The Abraham Accord
On August 13th 2020, the United Arab Emirates and Israel forged a new relationship brokered by US President Donald Trump, that will reshape the politics in the Middle-Eastern region.
Known as the “Abraham Accord”, this agreement was jointly signed by the United Arab Emirates, Israel and the United States, stating that the diplomatic relations between UAE and Israel are to be normalised. In a joint statement by the three countries, this agreement is called a
“historic diplomatic breakthrough” that would “advance peace in the Middle East region” (The Indian Express, n.d.)
The accord also states that Israeli plans to annex part of the West Bank will be immediately halted, and this was one important condition set by UAE in order to normalise these ties. Another important element of the Abraham Accord aims at improved security cooperation against regional threats. Although UAE and Israel already had unofficial security ties, this agreement makes the ties official and brings them out into the world.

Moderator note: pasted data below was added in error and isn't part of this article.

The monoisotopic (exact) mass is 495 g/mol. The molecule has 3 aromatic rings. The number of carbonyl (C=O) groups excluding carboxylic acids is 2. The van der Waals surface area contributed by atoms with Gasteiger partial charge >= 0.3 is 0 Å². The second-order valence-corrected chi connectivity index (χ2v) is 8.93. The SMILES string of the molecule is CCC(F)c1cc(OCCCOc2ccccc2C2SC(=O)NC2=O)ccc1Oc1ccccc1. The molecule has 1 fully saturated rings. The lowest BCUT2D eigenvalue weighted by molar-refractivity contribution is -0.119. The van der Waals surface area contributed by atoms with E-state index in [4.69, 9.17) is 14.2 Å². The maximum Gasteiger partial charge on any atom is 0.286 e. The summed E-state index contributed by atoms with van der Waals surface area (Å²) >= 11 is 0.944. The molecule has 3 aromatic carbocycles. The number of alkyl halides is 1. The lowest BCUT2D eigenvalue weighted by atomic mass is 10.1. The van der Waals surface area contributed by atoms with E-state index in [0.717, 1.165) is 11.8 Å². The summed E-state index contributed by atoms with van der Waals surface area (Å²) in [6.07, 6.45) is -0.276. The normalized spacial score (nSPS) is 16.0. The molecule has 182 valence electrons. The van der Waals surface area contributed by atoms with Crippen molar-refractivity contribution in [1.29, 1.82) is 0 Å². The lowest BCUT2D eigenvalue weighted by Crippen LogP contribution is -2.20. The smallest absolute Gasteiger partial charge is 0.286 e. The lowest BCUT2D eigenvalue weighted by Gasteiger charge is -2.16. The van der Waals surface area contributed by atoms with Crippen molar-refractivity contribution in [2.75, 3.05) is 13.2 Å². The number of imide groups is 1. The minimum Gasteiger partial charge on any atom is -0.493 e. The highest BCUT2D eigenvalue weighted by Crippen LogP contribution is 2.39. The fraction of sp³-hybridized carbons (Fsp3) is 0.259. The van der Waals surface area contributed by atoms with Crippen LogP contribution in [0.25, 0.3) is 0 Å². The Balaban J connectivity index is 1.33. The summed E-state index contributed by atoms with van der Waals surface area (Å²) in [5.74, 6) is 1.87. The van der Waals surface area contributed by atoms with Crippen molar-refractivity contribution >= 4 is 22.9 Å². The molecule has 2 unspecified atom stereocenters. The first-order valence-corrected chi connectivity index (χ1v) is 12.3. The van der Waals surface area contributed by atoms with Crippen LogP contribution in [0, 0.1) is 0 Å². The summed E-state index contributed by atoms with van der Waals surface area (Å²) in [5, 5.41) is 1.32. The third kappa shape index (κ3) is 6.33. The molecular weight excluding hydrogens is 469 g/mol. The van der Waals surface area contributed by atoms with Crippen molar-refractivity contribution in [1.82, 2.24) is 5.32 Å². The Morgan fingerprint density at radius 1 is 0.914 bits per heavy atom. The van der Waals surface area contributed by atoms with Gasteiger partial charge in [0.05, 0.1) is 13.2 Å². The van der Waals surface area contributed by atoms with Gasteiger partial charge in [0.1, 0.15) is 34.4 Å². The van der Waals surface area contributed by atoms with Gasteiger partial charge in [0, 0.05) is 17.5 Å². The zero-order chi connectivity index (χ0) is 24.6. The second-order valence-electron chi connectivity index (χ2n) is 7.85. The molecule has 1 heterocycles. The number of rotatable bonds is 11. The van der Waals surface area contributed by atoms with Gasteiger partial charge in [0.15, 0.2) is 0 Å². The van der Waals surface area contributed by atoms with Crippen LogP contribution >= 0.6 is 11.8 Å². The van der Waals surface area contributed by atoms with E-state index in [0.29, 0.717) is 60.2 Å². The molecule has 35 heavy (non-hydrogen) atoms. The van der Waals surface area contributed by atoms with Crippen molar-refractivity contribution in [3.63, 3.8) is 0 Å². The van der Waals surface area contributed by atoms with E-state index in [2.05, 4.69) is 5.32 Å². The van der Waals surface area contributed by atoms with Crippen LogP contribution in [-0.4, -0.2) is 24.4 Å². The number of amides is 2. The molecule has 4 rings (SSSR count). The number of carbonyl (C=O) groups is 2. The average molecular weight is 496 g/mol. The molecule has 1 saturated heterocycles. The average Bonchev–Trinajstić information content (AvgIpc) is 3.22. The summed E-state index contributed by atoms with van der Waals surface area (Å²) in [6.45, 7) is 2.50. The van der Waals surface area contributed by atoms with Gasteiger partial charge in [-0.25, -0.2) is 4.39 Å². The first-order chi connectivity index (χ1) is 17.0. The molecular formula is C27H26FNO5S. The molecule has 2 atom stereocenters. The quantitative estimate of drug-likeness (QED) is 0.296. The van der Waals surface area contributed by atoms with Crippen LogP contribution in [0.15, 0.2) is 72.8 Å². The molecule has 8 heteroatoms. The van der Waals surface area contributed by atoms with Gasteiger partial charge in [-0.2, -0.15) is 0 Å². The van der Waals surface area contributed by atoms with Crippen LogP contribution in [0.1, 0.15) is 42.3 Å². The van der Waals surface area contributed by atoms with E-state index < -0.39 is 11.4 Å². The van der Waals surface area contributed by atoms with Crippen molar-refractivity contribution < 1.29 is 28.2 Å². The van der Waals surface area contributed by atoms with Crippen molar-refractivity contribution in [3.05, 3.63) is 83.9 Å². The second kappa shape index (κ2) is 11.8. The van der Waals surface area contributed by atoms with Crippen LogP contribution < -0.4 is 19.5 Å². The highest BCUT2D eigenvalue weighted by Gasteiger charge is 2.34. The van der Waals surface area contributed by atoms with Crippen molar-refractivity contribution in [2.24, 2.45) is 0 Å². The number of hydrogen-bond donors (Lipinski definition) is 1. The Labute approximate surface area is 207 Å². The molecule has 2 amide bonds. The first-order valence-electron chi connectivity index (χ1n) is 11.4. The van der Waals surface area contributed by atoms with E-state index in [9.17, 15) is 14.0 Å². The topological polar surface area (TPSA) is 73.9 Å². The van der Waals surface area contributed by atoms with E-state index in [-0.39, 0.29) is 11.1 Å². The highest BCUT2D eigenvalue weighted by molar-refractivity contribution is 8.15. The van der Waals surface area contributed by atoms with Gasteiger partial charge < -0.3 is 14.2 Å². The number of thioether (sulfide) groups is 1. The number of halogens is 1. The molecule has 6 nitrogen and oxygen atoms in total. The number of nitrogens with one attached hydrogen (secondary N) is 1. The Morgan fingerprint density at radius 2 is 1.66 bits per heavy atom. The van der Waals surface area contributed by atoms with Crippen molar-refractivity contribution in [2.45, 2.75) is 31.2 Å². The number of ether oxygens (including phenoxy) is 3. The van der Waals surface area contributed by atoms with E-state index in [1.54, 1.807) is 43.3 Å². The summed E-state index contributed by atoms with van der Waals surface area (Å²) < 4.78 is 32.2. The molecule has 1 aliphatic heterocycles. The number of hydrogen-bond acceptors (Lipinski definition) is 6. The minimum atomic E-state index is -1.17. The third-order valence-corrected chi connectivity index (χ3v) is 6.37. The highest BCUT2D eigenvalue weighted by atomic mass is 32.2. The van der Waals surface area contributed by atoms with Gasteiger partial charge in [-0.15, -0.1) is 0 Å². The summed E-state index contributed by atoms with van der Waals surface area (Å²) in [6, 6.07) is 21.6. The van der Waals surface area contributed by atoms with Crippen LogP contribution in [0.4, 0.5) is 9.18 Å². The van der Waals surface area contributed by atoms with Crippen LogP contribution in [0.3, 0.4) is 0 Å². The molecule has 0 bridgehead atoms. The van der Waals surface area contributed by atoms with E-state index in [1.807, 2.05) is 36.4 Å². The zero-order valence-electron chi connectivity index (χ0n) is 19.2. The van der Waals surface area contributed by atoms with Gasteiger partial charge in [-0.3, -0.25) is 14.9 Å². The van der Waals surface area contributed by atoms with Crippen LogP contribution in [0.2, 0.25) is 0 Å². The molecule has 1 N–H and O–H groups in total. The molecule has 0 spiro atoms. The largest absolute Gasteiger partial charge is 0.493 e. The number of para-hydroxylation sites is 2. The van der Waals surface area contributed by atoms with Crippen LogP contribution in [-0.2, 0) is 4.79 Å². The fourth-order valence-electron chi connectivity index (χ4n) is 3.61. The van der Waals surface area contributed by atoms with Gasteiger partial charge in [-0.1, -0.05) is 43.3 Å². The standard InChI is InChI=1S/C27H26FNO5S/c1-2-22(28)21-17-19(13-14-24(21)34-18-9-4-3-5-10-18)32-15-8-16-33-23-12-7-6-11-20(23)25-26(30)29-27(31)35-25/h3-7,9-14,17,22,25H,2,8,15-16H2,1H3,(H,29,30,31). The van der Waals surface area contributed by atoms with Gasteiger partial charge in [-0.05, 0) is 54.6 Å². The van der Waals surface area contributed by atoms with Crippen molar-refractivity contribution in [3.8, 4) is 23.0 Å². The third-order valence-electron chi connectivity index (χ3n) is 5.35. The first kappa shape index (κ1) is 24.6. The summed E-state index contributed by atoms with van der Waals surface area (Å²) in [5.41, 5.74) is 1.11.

In the joint statement, it is also said that as per the Vision for Peace Plan, Muslims would be allowed to visit and pray at the Al-Aqsa Mosque, which is the third most holy site in Islam, located in East Jerusalem, which was occupied by Israel in the Six Day War of 1967. UAE and Israel will also “immediately expand and accelerate cooperation regarding the treatment of and the development of a vaccine for the coronavirus.” (Al Jazeera, n.d.)
The two states will finalise bilateral relations, and talk about areas of investment, security, tourism, technology, telecommunications, establishments of flights, healthcare, energy, etc. The statement also mentioned that the UAE and Israel will be “forging closer people-to-people relations”.
Why is this relevant?
During the Arab Spring, Middle Eastern governments realised that the primary threats to their security were internal and not external. UAE and Israeli governments had shared security concerns and both saw Iran as a threat to their security. Both these states believed that increased democratisation in the Arab world would lead to better results in maintaining peace and avoiding threats.
Israel opened a diplomatic office in Abu Dhabi, the capital of UAE, in 2015 which was in ties with the International Renewable Energy Agency. People from both these nations have visited the other on account of regional competitions, visits of Israeli officials to Abu Dhabi, and Israel is also set to participate in Dubai’s World Expo which was initially planned to take place in 2020 but has now been pushed to October 2021 due to the COVID-19 pandemic.